Crotch Veneer Glue-Ups for Cabinetry

Detailed advice on using crotch veneer to make panels for cabinet construction. July 14, 2010

I am in the process of building 45 42" cathedral wall cabinets. Each will contain a raised panel that I plan to veneer a figured walnut crotch (paperless). I am concerned about two factors.

1: Glue bleed-through while in the press.
2: Glue compatibility with the finish process.

I plan to use an oil based stain and then lacquer sealer and finish coats. Can anyone recommend a good adhesive choice for the veneer given my requirements?

Forum Responses
(Veneer Forum)
From contributor C:
If crotch cut veneer moves, it will crack. PVA is flexible and allows some movement. Urea is a plastic resin material and will not move. Also, bleed through can be controlled by using nut shell flour.

We have no issues with finishing using oil based stain or alcohol based stain (not sure about water based). Our experience is based on making crotch mahogany grand pianos 5-plied using basswood lumber core. Tricky stuff, but we have had few problems using urea glue from Custom Pak.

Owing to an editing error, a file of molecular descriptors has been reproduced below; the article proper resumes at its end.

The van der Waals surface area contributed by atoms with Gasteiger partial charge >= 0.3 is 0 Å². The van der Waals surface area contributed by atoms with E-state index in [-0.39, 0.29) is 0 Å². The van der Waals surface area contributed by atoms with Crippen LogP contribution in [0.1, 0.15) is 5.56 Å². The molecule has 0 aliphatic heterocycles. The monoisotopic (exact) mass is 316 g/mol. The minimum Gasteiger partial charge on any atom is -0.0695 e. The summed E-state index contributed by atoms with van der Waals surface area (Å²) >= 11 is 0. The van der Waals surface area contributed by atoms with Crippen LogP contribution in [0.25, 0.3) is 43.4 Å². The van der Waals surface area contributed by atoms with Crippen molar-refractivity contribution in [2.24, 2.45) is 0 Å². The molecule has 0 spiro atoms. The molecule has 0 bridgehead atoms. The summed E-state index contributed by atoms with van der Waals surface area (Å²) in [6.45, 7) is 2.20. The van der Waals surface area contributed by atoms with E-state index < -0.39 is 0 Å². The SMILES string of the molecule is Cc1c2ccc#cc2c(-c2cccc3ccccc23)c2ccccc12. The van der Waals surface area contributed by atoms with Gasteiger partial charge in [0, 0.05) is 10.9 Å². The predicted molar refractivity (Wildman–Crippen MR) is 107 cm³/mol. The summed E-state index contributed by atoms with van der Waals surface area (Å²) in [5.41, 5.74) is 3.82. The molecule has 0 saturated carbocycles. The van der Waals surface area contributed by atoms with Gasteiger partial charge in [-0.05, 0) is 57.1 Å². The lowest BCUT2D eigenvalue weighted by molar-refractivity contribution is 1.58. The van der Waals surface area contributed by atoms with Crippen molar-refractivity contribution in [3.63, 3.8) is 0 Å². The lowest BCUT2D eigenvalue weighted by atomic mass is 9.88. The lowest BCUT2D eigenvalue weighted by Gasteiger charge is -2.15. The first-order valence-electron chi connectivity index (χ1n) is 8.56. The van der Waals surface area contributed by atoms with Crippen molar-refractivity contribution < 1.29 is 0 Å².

From contributor P:
I have done a few solid raised panel doors with crotch or burl veneer pressed on both sides. I then ran them through the shaper after pressing to profile without a problem. As mentioned, the veneer will probably split, but the urea will not show when stained (unless the crack is huge). The PVA will show up in all the splits and have to be carefully removed and filled. Trust me, this will not be fun. The urea seems to be invisible after finishing. I have used water aniline dyes, oil based stains and topcoats and have never had a problem.

From contributor B:
Maybe contributor C can confirm, but I was told by a knowledgeable veneer professional to always cross-band a crotch or burl veneer before gluing to the substrate. I am using Unibond 800 for my Makore crotch. I almost ruined some panels when I tried TBII. The kick time is way too short for larger panels and crotch/burl veneers are very brittle.

From contributor C:
Yep. We always use poplar x-banding. It locks the grain movement.

From contributor P:
If memory serves me, I made 2-ply cross banded veneers for the curved raised panels we did, but just glued the veneer right to the flat raised panels. I think the agreement was that all the layers moved in unison. Veneer-solid-veneer. I do know that there was never any problem or movement in service. The only objection we had with the 2-ply was the thicker edge seemed more pronounced.

From contributor C: